Indraprastha Cold Storage Limited
2. Issues with IPCSL
3. IPCSL pricing strategy
3. Non Price Strategies for long term growth
4. Economic value to customer of improved services.
12 5. How IPCSL can communicate values to customers
14 6. Conclusion
Set up in Shidipura, Delhi in 1944 by Devi Prasad Aggrawal, Indraprastha Cold Storage Ltd (IPCSL) was a pioneer in the Indian cold storage industry. Devi Prasad, who initially started a sugar mill and went on to establish Asia’s largest sugar factory in the 1940s saw a huge potential for preservation of the agricultural produce of India and the need for cold storage facilities for the produce to be stored for longer duration of time. He imported the latest cold storage equipment from the UK to set up IPCSL and pioneered the Cold Storage industry in India. Initially for almost a decade IPCSL was used for the storage of potatoes. In 1958, his son Jagadish Prasad Aggarwal took over and successfully extended his facility to the fruit traders in Delhi to preserve fruits which generally are more perishable. Around 1960, the cold storage market had grown and intensified as lot of new players and competitors started to set up new facilities. In 1968 the government in a drive to improve the city plan shifted the location of the cold storage market to Azadpur, Delhi. IPSCL was allocated two pieces of land measuring up to 6456 sq feet of land. In 1977, Jagadish’s son Sanjay joined the company’s Board of Director and finally took over the company. Inspired from his visit the cold storage facilities in the US where he noticed and learned that the technology was much advanced and the companies were more cost effective and thus were able to pass on the benefits to the customer, Sanjay undertook a modernization and expansion drive within IPCSL in 1998. His main vision was to differentiate IPCSL from the rest of the competition to avoid a price war and transform the company such that IPCSL is able to provide higher value to customers and charge a premium for the better services. With financial assistance from NABARD and other national banks, IPCSL upgraded its cold storage facility by installing Controlled Atmosphere (CA) and Gas Controlled (GC) cooling units which provided superior cold storage services and doubled the storage capacity to 5000MT by 2001 with an investment of Rs 60 million.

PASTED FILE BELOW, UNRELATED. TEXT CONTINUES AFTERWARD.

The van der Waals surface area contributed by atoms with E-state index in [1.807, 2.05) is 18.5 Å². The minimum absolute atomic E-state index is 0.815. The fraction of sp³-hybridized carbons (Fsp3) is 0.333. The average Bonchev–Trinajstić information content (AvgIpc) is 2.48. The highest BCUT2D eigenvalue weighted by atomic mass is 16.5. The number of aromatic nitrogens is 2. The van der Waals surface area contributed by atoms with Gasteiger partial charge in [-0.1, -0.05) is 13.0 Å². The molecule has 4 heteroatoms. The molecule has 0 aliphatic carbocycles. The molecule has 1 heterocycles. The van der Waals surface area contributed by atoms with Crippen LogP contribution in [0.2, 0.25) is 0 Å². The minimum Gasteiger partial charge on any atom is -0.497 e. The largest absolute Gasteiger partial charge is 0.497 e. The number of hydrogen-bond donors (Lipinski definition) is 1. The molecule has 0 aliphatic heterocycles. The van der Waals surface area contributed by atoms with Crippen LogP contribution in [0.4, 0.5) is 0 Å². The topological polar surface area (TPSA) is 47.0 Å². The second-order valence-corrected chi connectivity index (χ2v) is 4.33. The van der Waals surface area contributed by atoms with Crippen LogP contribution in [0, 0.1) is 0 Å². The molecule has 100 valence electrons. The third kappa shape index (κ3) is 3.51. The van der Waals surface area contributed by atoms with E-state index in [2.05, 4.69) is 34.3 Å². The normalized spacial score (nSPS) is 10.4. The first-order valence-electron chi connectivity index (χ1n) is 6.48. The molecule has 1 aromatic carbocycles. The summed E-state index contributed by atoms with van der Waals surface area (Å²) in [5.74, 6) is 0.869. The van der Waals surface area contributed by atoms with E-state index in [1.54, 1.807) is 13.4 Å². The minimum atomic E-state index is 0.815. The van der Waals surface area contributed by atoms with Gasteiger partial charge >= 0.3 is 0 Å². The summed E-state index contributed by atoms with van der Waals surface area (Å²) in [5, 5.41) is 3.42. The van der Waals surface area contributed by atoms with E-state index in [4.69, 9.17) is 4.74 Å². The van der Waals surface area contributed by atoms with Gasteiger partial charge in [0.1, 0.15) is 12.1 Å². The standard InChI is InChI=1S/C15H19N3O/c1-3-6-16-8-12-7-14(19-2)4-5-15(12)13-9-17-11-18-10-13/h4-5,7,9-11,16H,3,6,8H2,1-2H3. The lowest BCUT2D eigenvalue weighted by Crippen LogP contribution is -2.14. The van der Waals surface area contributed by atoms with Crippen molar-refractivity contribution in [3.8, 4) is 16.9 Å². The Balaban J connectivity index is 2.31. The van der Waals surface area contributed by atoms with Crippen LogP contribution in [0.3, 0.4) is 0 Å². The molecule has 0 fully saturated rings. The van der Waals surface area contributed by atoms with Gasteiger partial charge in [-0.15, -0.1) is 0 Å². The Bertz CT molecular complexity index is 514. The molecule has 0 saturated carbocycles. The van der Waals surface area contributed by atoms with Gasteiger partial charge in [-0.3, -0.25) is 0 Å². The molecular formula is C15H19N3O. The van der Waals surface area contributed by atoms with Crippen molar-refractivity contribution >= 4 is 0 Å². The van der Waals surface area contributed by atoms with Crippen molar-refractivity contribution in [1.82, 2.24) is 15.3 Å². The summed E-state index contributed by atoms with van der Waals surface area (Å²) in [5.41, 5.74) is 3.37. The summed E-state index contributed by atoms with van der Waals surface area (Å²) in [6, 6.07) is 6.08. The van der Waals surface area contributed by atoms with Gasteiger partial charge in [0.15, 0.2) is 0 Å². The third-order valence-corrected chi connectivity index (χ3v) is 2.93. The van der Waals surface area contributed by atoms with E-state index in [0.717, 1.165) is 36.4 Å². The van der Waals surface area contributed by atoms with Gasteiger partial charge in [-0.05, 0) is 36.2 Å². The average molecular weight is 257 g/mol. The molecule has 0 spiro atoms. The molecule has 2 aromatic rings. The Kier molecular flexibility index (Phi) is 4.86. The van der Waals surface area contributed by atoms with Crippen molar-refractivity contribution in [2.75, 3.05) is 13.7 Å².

Problem with IPCSL:
IPCSL started modernization in the year 1998 and it was completed in 2001, during which huge investment was done and construction work also hampers diversion of customers. Following are problems faced by IPCSL when construction was completed.
a. Loss of customer base-as IPCSL’s storage capacity was affected by the ongoing reconstruction work. They also lost the direct export business that had been cultivated with customers in the Middle East. b. Competition-competitors’ aggressive pricing
c. Fixed Cost Increase- as better trained and higher paid staff were required to operate modern equipments. d. Debt of Rs 55 Million.
For reaching conclusion whether IPCSL should reduce its prices or not we will first analyse market potential, IPCSL cost and effect of underutilization and rates in market.
Market potential: According to National Horticulture Board total fruit produced in India is around 81285.33 (lacs in nos) 5 or 77Million MT3 commonly produced varieties are apple, mango, banana, pineapple, chikoo and grape. Fruits like mangoes, bananas and grapes perish faster - ten days from harvest in ordinary cold storage - while...
References: 1) Indraprastha Cold Storage Ltd Case Study
2) Market Orientation: Transforming Food and Agribusiness around the Customer
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